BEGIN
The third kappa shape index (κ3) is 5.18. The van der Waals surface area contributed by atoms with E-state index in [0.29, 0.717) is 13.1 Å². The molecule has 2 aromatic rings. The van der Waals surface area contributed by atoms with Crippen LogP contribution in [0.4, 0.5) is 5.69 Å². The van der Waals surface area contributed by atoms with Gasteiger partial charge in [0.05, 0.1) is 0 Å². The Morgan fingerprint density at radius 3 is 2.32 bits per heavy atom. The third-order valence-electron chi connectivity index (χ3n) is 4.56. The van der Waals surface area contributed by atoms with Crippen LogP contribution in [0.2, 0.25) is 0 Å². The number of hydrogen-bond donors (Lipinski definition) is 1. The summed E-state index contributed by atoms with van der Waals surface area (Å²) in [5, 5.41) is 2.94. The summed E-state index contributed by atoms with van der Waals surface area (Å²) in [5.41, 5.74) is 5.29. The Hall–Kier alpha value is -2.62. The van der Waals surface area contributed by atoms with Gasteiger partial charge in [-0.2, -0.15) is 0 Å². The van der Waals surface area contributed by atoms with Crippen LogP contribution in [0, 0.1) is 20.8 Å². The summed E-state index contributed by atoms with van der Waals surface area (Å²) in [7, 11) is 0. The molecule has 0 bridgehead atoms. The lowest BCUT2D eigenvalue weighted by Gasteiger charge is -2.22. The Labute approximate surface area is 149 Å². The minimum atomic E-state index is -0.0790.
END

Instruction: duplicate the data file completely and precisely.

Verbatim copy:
The third kappa shape index (κ3) is 5.18. The van der Waals surface area contributed by atoms with E-state index in [0.29, 0.717) is 13.1 Å². The molecule has 2 aromatic rings. The van der Waals surface area contributed by atoms with Crippen LogP contribution in [0.4, 0.5) is 5.69 Å². The van der Waals surface area contributed by atoms with Gasteiger partial charge in [0.05, 0.1) is 0 Å². The Morgan fingerprint density at radius 3 is 2.32 bits per heavy atom. The third-order valence-electron chi connectivity index (χ3n) is 4.56. The van der Waals surface area contributed by atoms with Crippen LogP contribution in [0.2, 0.25) is 0 Å². The number of hydrogen-bond donors (Lipinski definition) is 1. The summed E-state index contributed by atoms with van der Waals surface area (Å²) in [5, 5.41) is 2.94. The summed E-state index contributed by atoms with van der Waals surface area (Å²) in [5.41, 5.74) is 5.29. The Hall–Kier alpha value is -2.62. The van der Waals surface area contributed by atoms with Gasteiger partial charge in [-0.2, -0.15) is 0 Å². The van der Waals surface area contributed by atoms with Crippen LogP contribution in [0, 0.1) is 20.8 Å². The summed E-state index contributed by atoms with van der Waals surface area (Å²) in [7, 11) is 0. The molecule has 0 bridgehead atoms. The lowest BCUT2D eigenvalue weighted by Gasteiger charge is -2.22. The Labute approximate surface area is 149 Å². The minimum atomic E-state index is -0.0790.